Governor Heineman says he’ll stick with the move to privatize child welfare services, but has made changes to address criticism contained in a recent state audit.
Heineman says he’s reviewed the audit and has had several discussions with Health and Human Services CEO Kerry Winterer as well as service provider KVC. Heineman says the harshly critical audit hasn’t undermined his faith in privatization of child welfare services.
“No, it really doesn’t, because, again, what’s the option; to go back to the failed policies of what we’ve done for the last decades? I don’t think I want to go there,” Heineman tells Coby Mach on Nebraska Radio Network affiliate KLIN’s Drive Time Lincoln. “But, bottom line is, when you make a change you’ve got to make sure you get it done properly.”
Heineman says he has named Vicki Maca Families Matter administrator for the Eastern and Southeast Service Areas of Nebraska which includes the Omaha and Lincoln area and accounts for more than 70% of the children and families that HHS serves. The governor says he met with Winterer Maca and KVC officials to discuss how to improve how child welfare services are distributed.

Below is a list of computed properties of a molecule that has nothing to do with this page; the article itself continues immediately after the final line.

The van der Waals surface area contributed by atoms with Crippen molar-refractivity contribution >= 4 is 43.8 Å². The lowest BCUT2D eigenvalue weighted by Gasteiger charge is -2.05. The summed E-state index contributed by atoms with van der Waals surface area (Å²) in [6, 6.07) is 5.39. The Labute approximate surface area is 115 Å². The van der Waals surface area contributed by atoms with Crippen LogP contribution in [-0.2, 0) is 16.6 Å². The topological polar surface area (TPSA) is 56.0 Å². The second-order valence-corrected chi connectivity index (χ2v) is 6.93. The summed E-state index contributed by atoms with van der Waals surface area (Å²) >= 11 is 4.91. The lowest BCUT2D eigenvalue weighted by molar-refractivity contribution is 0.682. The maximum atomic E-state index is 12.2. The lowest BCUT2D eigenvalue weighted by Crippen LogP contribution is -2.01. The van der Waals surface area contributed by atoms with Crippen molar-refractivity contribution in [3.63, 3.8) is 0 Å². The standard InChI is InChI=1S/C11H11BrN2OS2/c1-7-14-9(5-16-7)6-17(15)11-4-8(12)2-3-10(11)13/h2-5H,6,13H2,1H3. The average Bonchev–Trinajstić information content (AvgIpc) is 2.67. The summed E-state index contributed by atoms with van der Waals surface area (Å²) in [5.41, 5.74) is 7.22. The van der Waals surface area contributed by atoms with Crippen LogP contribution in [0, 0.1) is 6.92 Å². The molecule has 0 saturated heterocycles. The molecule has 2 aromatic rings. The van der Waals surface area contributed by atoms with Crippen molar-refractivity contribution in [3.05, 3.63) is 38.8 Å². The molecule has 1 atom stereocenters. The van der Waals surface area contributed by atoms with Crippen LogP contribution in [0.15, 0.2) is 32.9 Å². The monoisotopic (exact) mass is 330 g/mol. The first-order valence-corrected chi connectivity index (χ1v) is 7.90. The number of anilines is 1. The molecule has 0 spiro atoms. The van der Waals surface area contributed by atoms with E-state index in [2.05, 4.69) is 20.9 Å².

The governor is also addressing another area of concern: the relationship between HHS and the Lancaster County Attorney’s Office. Heineman says the state is to blame for a poor relationship between the department and the attorney’s office. He says he’s met with Lancaster County Attorney Joe Kelly and has directed HHS and KVC to have more frequent contact with Kelly’s office.
A key criticism of the audit centered on a 27% increase in the cost of child welfare services since privatization has been implemented. Heineman blames the recession for most of the increase.
“Part of the reason, a major reason, the cost went up is because there’s an increased number of children and families who need services and they need more services. Part of that reflects our economic times,” according to Heineman.
The audit criticized the state Department of Health and Human Services for failing to have adequate documentation, failing to seek public bids for services and for failing to oversee contractors.